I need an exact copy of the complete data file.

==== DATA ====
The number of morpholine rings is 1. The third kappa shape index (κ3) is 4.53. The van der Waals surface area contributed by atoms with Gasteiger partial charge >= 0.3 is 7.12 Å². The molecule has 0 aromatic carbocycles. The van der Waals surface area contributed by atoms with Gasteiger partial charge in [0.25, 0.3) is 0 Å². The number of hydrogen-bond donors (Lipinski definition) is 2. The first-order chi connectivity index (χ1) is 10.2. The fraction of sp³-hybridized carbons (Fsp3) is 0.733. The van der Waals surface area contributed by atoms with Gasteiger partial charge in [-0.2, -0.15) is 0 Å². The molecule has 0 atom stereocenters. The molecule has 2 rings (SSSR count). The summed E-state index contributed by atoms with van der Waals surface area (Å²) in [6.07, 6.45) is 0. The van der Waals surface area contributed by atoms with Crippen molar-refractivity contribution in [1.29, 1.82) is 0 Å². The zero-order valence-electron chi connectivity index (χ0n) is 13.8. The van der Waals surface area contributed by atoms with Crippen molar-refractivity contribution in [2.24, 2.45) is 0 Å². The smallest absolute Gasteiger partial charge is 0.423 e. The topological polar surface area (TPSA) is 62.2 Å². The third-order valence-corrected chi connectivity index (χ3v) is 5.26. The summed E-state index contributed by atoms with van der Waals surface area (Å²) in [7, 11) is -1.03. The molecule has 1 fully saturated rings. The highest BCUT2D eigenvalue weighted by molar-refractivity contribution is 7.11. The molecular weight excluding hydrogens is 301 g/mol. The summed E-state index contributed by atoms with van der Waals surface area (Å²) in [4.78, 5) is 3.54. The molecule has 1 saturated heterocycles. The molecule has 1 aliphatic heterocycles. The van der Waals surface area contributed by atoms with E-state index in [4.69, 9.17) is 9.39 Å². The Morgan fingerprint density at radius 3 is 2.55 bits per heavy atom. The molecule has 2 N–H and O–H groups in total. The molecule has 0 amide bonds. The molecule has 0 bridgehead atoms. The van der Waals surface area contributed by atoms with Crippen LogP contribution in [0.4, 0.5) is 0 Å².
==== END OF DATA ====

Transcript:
The number of morpholine rings is 1. The third kappa shape index (κ3) is 4.53. The van der Waals surface area contributed by atoms with Gasteiger partial charge >= 0.3 is 7.12 Å². The molecule has 0 aromatic carbocycles. The van der Waals surface area contributed by atoms with Gasteiger partial charge in [0.25, 0.3) is 0 Å². The number of hydrogen-bond donors (Lipinski definition) is 2. The first-order chi connectivity index (χ1) is 10.2. The fraction of sp³-hybridized carbons (Fsp3) is 0.733. The van der Waals surface area contributed by atoms with Gasteiger partial charge in [-0.2, -0.15) is 0 Å². The molecule has 0 atom stereocenters. The molecule has 2 rings (SSSR count). The summed E-state index contributed by atoms with van der Waals surface area (Å²) in [6.07, 6.45) is 0. The van der Waals surface area contributed by atoms with Crippen molar-refractivity contribution in [1.29, 1.82) is 0 Å². The zero-order valence-electron chi connectivity index (χ0n) is 13.8. The van der Waals surface area contributed by atoms with Crippen molar-refractivity contribution in [2.24, 2.45) is 0 Å². The smallest absolute Gasteiger partial charge is 0.423 e. The topological polar surface area (TPSA) is 62.2 Å². The third-order valence-corrected chi connectivity index (χ3v) is 5.26. The summed E-state index contributed by atoms with van der Waals surface area (Å²) in [7, 11) is -1.03. The molecule has 1 fully saturated rings. The highest BCUT2D eigenvalue weighted by molar-refractivity contribution is 7.11. The molecular weight excluding hydrogens is 301 g/mol. The summed E-state index contributed by atoms with van der Waals surface area (Å²) in [4.78, 5) is 3.54. The molecule has 1 saturated heterocycles. The molecule has 1 aliphatic heterocycles. The van der Waals surface area contributed by atoms with E-state index in [4.69, 9.17) is 9.39 Å². The Morgan fingerprint density at radius 3 is 2.55 bits per heavy atom. The molecule has 2 N–H and O–H groups in total. The molecule has 0 amide bonds. The molecule has 0 bridgehead atoms. The van der Waals surface area contributed by atoms with Crippen LogP contribution in [0.4, 0.5) is 0 Å².